Health journalist Markham Heid wrote about the groundbreaking panic and anxiety research of SMU psychologists Dr. Alicia Meuret and Dr. Thomas Ritz in the June 2012 issue of Prevention magazine.

The article “Anxiety Is Draining Your Brain, But It Doesn’t Have To” cites the startling findings of Meuret’s anxiety research, which has found that the standard advice to “take a deep breath” actually makes such situations worse.

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By Markham Heid

How’s this for unfair: Women are twice as likely to suffer from anxiety disorders than men are, according to the Anxiety and Depression Association of America. And to top it off, new research finds that those frequent bouts of worrying may be making it hard for your brain to complete even the simplest of tasks.

It’s no secret that feeling anxious isn’t exactly enjoyable, but Michigan State University researchers wanted to find out exactly what goes on inside an anxious brain. They asked 149 men and women who suffer from anxiety to complete a series of puzzles, while tracking the electrical activity in their brains.

The results: Although men and women performed equally well on the simple puzzles, women’s brains were much more active. Later, when the puzzles became more difficult, the women performed worse than their male counterparts.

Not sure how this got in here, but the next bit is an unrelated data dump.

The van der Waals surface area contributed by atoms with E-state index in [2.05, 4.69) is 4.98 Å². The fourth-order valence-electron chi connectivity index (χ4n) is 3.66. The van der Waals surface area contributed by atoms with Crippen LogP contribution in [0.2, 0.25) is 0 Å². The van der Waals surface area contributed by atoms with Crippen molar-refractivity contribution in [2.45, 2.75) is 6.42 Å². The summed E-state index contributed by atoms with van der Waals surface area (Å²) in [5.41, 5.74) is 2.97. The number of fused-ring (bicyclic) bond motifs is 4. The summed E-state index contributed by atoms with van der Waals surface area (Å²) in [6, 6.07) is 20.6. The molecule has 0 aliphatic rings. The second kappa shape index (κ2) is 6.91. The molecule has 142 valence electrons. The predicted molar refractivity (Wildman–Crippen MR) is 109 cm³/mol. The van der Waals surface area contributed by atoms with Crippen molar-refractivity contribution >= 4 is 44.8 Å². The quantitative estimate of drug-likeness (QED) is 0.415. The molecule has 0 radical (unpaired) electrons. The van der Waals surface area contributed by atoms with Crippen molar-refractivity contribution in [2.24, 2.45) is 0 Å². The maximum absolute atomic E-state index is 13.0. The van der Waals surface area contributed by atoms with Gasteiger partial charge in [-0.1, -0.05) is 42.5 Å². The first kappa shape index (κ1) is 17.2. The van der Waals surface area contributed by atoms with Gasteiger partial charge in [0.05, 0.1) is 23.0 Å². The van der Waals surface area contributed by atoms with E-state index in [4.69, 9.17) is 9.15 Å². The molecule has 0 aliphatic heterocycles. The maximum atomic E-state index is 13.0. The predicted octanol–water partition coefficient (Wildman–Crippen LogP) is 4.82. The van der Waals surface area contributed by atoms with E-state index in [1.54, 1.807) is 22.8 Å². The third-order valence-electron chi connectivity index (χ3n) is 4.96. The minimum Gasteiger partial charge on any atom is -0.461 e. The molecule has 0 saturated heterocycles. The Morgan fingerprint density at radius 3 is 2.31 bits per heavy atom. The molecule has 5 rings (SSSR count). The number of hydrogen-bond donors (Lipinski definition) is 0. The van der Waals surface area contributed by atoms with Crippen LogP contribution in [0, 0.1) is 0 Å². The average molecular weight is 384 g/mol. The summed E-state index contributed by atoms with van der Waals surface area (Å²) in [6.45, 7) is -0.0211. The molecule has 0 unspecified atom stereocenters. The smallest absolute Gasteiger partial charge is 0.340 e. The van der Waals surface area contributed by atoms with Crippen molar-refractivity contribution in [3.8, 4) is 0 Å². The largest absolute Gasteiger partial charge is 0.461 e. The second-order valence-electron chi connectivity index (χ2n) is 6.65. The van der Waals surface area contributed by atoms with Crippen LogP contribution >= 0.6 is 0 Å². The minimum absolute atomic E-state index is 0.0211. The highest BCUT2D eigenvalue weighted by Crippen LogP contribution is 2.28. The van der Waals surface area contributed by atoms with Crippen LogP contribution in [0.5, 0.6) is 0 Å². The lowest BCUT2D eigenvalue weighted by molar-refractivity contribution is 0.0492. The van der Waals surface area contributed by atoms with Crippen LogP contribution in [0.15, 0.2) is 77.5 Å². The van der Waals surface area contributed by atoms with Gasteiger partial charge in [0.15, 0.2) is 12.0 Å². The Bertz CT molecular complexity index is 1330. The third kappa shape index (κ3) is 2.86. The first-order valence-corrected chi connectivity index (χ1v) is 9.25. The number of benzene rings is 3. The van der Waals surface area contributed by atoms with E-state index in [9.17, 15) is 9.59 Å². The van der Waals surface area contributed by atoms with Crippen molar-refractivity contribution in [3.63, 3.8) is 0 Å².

Why? The researchers speculate that the energy used up on simple tasks robbed the anxious women of the brainpower needed to complete more difficult tasks. In other words, although your brain is technically an organ, it mimics a muscle in that it can be worn down by too much work. And, like carrying around an extra 10-pound weight, anxiety makes everything your brain does more difficult.

But not to worry; you can learn to get a handle on your anxiety with a few easy tips:

Control your breathing. Although you’ve probably been told to breathe deeply when trying to calm down, the opposite is actually true, says Alicia Meuret, PhD, a psychologist and anxiety specialist at Southern Methodist University. “Deep breaths worsen hyperventilation and anxiety-associated symptoms such as shortness of breath and a racing heart,” she says. So how should you breathe? Slowly and shallowly, Dr. Meuret recommends. Try to take in as little air as possible, keeping in the oxygen for a second or two before exhaling, she advises. This will keep your body’s supply of circulating carbon dioxide at its proper level, which will calm you down, she says.


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